So. Religion. In 500 words or fewer. Really? I can’t do it.
Instead, I’m resorting to one of my stories. I’m old enough to repeat myself if I feel like it, so here goes.
In my first year of grad school at Cal, I arrived late to campus one spring morning after a gutting fight with my husband. I don’t remember what it was about, but it was the kind of fight that made me wonder what the hell I had been thinking to marry this person, and what ever possessed me to think I had the slightest inkling of who he was inside because clearly, I didn’t, and my judgment was so wildly off the mark as to call into question everything I ever thought I knew about anything.
I know what was wrong now. He had bipolar disorder. At the time, however, as I parked in the Northside lot and scuttled down to the corner of Euclid and Hearst to cross onto campus, I despaired. Something was wrong, very, very wrong, and no amount of therapy or constructive action on my part seemed to make any difference.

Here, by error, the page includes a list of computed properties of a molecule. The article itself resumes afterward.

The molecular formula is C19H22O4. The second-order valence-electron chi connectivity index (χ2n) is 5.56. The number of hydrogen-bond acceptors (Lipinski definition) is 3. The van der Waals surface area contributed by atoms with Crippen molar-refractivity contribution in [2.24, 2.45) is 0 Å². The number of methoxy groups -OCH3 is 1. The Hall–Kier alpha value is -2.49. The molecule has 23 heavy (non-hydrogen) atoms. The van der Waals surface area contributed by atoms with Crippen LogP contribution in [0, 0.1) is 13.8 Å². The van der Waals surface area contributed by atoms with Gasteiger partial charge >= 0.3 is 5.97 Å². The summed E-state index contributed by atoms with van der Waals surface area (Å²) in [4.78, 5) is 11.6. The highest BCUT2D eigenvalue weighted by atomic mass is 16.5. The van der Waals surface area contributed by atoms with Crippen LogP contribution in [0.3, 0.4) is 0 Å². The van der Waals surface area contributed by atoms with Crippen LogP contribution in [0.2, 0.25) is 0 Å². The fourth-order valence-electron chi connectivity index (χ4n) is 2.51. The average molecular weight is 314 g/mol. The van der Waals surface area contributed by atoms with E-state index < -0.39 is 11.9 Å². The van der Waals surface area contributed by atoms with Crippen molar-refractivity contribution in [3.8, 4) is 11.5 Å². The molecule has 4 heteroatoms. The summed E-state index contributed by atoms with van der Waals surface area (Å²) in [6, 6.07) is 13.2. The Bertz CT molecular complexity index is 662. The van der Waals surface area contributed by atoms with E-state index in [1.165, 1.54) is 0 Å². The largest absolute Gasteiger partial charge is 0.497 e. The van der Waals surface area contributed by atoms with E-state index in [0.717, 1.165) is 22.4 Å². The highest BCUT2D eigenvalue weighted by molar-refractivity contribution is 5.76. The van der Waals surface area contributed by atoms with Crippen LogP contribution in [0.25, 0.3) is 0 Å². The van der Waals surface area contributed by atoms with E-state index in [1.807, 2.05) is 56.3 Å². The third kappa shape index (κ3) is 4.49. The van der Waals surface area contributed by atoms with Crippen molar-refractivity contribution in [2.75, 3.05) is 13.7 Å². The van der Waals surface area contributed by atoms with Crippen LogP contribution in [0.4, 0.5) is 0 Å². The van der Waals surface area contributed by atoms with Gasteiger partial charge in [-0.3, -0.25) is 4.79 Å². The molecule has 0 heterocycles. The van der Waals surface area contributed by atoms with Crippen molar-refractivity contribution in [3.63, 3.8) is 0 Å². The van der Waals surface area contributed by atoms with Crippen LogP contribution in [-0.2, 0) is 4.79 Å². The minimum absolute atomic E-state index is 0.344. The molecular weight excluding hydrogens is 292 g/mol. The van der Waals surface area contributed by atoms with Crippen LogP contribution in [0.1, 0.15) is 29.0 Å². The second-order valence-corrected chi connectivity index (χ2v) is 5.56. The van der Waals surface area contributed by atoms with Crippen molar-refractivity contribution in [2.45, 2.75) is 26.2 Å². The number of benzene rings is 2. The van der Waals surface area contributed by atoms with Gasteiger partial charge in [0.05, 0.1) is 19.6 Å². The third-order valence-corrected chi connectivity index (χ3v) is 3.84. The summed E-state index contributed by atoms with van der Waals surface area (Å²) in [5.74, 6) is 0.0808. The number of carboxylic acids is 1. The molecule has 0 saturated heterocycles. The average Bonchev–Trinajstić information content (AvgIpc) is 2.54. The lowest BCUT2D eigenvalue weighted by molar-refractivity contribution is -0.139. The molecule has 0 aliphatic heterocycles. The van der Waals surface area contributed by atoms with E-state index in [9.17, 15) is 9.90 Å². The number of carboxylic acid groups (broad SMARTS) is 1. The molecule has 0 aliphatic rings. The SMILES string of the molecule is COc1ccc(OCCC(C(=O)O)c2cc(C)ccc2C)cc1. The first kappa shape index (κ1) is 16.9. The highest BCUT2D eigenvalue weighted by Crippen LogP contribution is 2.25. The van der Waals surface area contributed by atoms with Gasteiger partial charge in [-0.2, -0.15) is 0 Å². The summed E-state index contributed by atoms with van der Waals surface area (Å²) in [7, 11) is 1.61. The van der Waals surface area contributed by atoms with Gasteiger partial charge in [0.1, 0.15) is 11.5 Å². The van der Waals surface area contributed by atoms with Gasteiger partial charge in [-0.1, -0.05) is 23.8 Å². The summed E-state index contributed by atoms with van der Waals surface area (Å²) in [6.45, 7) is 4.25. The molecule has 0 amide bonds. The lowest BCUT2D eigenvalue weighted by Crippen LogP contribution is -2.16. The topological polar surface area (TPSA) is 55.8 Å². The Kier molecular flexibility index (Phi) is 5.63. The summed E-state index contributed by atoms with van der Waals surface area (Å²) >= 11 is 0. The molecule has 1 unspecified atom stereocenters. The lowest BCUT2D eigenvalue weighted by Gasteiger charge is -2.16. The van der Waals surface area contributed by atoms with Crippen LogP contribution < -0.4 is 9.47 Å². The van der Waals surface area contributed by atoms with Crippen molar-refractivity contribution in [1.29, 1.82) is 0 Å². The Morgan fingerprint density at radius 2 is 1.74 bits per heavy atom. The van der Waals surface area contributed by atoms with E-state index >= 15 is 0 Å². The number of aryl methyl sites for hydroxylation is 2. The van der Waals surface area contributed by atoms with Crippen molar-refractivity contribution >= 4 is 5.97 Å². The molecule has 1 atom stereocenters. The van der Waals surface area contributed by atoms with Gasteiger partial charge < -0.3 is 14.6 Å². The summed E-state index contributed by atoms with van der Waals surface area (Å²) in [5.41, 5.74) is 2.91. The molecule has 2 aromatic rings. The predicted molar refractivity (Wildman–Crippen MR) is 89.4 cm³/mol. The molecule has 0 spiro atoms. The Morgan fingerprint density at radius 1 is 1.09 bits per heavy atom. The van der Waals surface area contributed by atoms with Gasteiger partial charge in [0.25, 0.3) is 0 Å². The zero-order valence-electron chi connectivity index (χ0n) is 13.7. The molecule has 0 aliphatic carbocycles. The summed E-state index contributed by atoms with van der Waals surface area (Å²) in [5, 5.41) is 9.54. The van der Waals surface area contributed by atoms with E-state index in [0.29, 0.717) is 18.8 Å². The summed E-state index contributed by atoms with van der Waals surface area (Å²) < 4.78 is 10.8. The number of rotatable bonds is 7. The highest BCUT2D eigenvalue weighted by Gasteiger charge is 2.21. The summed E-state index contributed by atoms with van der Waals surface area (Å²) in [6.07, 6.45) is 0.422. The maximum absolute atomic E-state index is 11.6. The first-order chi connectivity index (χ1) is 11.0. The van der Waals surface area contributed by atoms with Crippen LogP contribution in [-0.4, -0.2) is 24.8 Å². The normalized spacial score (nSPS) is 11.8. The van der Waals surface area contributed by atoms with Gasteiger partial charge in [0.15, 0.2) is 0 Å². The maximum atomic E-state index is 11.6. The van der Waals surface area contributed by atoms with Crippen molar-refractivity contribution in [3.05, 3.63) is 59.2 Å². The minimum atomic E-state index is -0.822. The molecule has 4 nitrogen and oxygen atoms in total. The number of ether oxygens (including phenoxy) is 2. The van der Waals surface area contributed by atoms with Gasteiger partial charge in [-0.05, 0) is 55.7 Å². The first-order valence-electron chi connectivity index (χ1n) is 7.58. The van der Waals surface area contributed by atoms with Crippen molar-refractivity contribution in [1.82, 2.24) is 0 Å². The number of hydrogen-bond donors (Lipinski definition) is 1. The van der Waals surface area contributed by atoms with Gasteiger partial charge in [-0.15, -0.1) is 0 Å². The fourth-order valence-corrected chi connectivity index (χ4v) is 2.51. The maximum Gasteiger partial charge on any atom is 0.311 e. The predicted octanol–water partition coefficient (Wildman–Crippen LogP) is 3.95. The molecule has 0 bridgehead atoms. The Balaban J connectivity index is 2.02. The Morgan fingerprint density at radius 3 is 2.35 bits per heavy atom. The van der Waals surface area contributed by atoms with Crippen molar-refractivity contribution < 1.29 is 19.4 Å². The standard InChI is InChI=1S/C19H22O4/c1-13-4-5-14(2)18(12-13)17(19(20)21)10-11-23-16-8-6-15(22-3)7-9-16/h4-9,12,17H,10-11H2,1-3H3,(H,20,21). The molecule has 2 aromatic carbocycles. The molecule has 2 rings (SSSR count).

As I reached the crosswalk, the light turned red, and I was stuck in front of a bakery with a homeless guy with a big beard and a little collection box for the Berkeley Free Clinic. My guard down, I made eye contact.
He smiled. He didn’t ask for my spare change. “What’s your favorite shape?”
Well, that was a different approach. “A triangle,” I said.
“What’s your favorite color?”
He pointed to the sky behind the redwoods to the west of the North Gate. “Look up.”
He traced a triangle with one finger against the clear blue sky. “There’s a blue triangle for you. Love and fear. That’s all there is. You decide.”
The light turned green and I went to my class, and on with my imperfect marriage and my own deep flaws and foibles. Those words have never left me.
Three short sentences spoken in a profane and painful moment, with the humble gift of an imagined blue triangle sketched in the air bore a lesson as resonant as the teachings of the world’s greatest religions.